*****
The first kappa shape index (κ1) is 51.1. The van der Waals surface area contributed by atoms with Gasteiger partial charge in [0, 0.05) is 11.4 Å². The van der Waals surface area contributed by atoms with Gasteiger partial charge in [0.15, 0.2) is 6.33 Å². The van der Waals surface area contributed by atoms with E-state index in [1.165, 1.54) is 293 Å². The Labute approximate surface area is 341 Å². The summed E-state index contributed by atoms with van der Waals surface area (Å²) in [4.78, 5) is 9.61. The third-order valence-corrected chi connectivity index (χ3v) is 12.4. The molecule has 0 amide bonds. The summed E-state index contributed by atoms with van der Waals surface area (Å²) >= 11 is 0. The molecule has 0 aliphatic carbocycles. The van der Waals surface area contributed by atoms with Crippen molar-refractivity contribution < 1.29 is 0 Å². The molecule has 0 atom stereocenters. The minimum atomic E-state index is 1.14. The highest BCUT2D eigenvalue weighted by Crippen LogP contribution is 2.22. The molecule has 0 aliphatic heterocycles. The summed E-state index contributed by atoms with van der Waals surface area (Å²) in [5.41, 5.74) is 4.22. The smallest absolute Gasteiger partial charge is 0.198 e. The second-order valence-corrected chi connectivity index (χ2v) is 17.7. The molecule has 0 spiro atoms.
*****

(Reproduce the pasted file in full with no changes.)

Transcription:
The first kappa shape index (κ1) is 51.1. The van der Waals surface area contributed by atoms with Gasteiger partial charge in [0, 0.05) is 11.4 Å². The van der Waals surface area contributed by atoms with Gasteiger partial charge in [0.15, 0.2) is 6.33 Å². The van der Waals surface area contributed by atoms with E-state index in [1.165, 1.54) is 293 Å². The Labute approximate surface area is 341 Å². The summed E-state index contributed by atoms with van der Waals surface area (Å²) in [4.78, 5) is 9.61. The third-order valence-corrected chi connectivity index (χ3v) is 12.4. The molecule has 0 amide bonds. The summed E-state index contributed by atoms with van der Waals surface area (Å²) >= 11 is 0. The molecule has 0 aliphatic carbocycles. The van der Waals surface area contributed by atoms with Crippen molar-refractivity contribution < 1.29 is 0 Å². The molecule has 0 atom stereocenters. The minimum atomic E-state index is 1.14. The highest BCUT2D eigenvalue weighted by Crippen LogP contribution is 2.22. The molecule has 0 aliphatic heterocycles. The summed E-state index contributed by atoms with van der Waals surface area (Å²) in [5.41, 5.74) is 4.22. The smallest absolute Gasteiger partial charge is 0.198 e. The second-order valence-corrected chi connectivity index (χ2v) is 17.7. The molecule has 0 spiro atoms.